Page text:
x Abu Dhabi, UAETuesday 25 July 2017

India 'miffed' at South Africa bilateral talks snub

The Indian government is angry at the South African president's failure to hold bilateral talks with its prime minister during last week's Brics summit, a newspaper reported.

South Africa's president Jacob Zuma, left, welcomes Indian prime minister Manmohan Singh before the official opening of the fifth BRICS summit in Durban.
South Africa's president Jacob Zuma, left, welcomes Indian prime minister Manmohan Singh before the official opening of the fifth BRICS summit in Durban.

NEW DELHI // The Indian government is angry at the South African president's failure to hold bilateral talks with its prime minister during last week's Brics summit, a newspaper reported.

The Indian delegation headed by Prime Minister Manmohan Singh was keen to have a meeting with President Jacob Zuma on the sidelines of the summit in Durban from March 26-27.

But according to The Sunday Express, the entire schedule drawn up by the host country was in disarray and the two leaders were unable to hold talks.

Mr Zuma did manage meetings with his Chinese and Russian counterparts.

The Indian premier was scheduled to meet Mr Zuma on March 26 but the plan had to be abandoned because the meeting between South Africa and Russia overshot by an hour, the paper said.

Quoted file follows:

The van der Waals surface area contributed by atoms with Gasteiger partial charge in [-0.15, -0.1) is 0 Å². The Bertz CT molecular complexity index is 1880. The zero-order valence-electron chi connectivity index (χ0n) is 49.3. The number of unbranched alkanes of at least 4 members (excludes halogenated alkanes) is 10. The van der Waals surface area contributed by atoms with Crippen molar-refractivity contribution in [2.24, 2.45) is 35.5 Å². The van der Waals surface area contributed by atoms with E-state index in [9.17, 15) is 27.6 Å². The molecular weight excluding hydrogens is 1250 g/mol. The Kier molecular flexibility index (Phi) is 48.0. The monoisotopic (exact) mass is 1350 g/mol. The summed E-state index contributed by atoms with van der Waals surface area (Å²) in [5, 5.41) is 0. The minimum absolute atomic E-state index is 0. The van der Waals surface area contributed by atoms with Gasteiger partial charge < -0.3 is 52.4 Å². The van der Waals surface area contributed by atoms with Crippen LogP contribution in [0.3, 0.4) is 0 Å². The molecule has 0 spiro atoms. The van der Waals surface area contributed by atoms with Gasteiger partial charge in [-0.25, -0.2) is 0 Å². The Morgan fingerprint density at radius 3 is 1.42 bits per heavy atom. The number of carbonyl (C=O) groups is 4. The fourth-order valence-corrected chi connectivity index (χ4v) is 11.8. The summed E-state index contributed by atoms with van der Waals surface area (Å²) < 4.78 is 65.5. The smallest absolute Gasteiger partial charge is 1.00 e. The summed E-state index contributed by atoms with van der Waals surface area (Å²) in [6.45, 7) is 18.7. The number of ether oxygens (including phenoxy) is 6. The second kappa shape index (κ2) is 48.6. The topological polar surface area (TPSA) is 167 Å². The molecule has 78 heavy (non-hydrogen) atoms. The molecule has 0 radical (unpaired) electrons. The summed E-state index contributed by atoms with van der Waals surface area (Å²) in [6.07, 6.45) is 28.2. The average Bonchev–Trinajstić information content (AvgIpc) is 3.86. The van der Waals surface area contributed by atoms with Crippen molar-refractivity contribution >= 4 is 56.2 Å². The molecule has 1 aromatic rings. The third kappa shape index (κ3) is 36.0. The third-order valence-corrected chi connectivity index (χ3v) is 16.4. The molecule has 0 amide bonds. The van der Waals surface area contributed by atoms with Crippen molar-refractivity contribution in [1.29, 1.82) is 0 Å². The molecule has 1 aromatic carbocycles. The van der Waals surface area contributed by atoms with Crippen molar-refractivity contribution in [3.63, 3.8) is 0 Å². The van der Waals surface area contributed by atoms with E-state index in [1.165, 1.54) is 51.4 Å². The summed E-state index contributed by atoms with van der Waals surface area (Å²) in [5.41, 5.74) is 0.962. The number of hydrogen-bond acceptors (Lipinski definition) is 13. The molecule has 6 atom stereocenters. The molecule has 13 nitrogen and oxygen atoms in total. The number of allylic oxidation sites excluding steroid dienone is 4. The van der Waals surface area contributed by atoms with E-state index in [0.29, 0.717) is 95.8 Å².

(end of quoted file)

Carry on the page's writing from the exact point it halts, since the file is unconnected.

On March 27, South Africa's foreign minister wanted Mr Singh to meet Mr Zuma for 15-20 minutes. But by then, according to TheExpress, the Indians were livid at the lack of respect for protocol and refused to comply at such short notice.

But South Africa's foreign ministry spokesman Clayson Monyela played down the story as an April Fool's joke.

The two leaders "met not once, not twice, they met numerous times during the summit", he said.

"All the issues they are raising in that story are ridiculous, it's an April Fool's story, as far as I am concerned."

The paper said the Indians were also upset by the accommodation arrangements.

Mr Singh and Indian diplomats were allotted a resort at Zimbali, 40 kilometres from Durban, while the Brazilian, Russian and Chinese leaders were lodged in hotels within the city.

Mr Singh had to travel into the city on both days of the summit and also suffer long delays in the programme, the TheExpress said.

The hotel was picked by the Indian delegation's advance team a few months ago, said Mr Monyela.

"They toured that hotel. They were happy with the arrangements. They chose it, they had been to that hotel many times," he said.

Last year, Mr Zuma vowed that trade between South Africa and India would reach $15 billion (Dh55bn) per year before a self-imposed 2014 deadline, and both sides agreed to increase commercial exchanges.